On a chilly December morning in 2012, David Raih woke up at a Days Inn hotel in Lubbock, Texas and glanced at the clock beside his bed.
It was 4:21 a.m. on the day that would change his life.
The unemployed football coach put on a suit and a Red Raider-colored tie, then made the short jaunt to Texas Tech's practice facility to speak with new head coach Kliff Kingsbury.
Technically, no, Kingsbury was not aware that Raih was coming. OK, sure, the pair did not know each other at all. But the then-32-year-old Raih was determined to speak a job into existence, never bothering to consider what would happen if he failed.
"The quote is, 'If you have a Plan B, Plan A never works,'" Raih said. "I literally didn't have another plan. That was it."
Raih arrived at the facility before everyone but a security guard, who allowed him into the lobby. Raih didn't have to wait long for his chance at an impromptu interview.
"The next guy to walk in was Kliff," Raih said.
The presumptuousness of the encounter could have been off-putting, but as Raih spoke, Kingsbury quickly became captivated by his passion.
"When he was talking, you could see this was a no-turning-back-type life decision that he made," Kingsbury said. "You could see it in his eyes, the way he talked about football, the way he talked about his plan and where he was heading. By the end of our meeting, I didn't even know if I had a position, but I said, 'I'll make one. I don't know where it will be, but you have a job here, I want you to know that.'"
Raih had worked for college football teams in the past – first UCLA and then Iowa – but on low levels as an intern and a graduate assistant. This was his first big break. The accommodations were sparse – Raih said he worked in "a closet next to (Kingsbury's) office" – but he was in the building.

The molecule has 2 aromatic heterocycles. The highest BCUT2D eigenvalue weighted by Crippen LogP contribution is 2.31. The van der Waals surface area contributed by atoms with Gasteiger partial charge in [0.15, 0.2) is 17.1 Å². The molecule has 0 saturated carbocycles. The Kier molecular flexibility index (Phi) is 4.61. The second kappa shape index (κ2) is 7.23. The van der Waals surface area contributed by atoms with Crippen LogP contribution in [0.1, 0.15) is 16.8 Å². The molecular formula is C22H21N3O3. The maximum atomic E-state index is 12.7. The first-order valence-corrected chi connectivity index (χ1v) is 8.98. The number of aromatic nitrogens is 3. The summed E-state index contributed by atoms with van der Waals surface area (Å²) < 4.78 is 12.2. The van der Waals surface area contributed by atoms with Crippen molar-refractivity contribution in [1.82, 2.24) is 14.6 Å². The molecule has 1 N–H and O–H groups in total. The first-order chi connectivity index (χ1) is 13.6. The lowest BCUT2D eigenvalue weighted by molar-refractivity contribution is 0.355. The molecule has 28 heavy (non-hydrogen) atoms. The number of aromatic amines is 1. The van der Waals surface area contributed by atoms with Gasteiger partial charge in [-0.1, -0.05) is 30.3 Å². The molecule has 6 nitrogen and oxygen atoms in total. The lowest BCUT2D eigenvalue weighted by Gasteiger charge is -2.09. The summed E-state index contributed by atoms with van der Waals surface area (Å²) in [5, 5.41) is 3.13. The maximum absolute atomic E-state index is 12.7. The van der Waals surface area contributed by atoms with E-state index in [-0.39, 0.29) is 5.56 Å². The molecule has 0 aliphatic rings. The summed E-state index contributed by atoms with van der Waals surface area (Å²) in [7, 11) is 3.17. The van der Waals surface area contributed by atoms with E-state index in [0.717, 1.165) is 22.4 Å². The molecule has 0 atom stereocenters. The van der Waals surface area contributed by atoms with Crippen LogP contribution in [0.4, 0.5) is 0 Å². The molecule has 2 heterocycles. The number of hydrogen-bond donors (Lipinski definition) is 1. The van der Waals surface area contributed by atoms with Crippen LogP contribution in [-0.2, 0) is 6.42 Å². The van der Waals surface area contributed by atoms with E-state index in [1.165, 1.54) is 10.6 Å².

Raih was put in charge of recruiting walk-ons. One of the players he nabbed was Baker Mayfield, originally forging a bond with the under-recruited quarterback by sending him a message on Facebook.
Raih made a quick impression at Texas Tech – he was promoted to outside receivers coach before the 2013 season was over -- but his stint was short. After that first year, he received a call from an unknown number.
"When coach McCarthy called, I thought it was a prank phone call," Raih said. "No joke. He was like, 'David, (this is) Mike McCarthy, Green Bay Packers.' I was like, 'Yeah, right.' I was six years in. I had no plan to go to the NFL."
Raih moved on to Green Bay for the next five years, ascending from a coaching administrator to wide receivers coach. Throughout that time, he never lost contact with Kingsbury.
When Kingsbury got the head coaching job with the Cardinals, he brought in Raih to interview for the receivers coach position. This time it was more official.
"Regardless of our past, we still had a six-hour interview," Raih said. "Even though there's a history there, it's football, so we're going to keep it football. It's a big job."
Raih improved to 2-for-2 on interviews with Kingsbury when he was named the Cardinals' receivers coach on Jan. 13.
It's doubtful Raih would be here if not for that bold move six years ago, and now he's watching as Kingsbury's daring move from college to the pros gets scrutinized.
When Raih was asked about the likelihood of Kingsbury's Air Raid system succeeding at the professional level, he spoke with the quiet confidence of someone who has rolled the dice and won big.
"We're not going to predict anything, but the best thing he does is football," Raih said. "I think it's going to be good."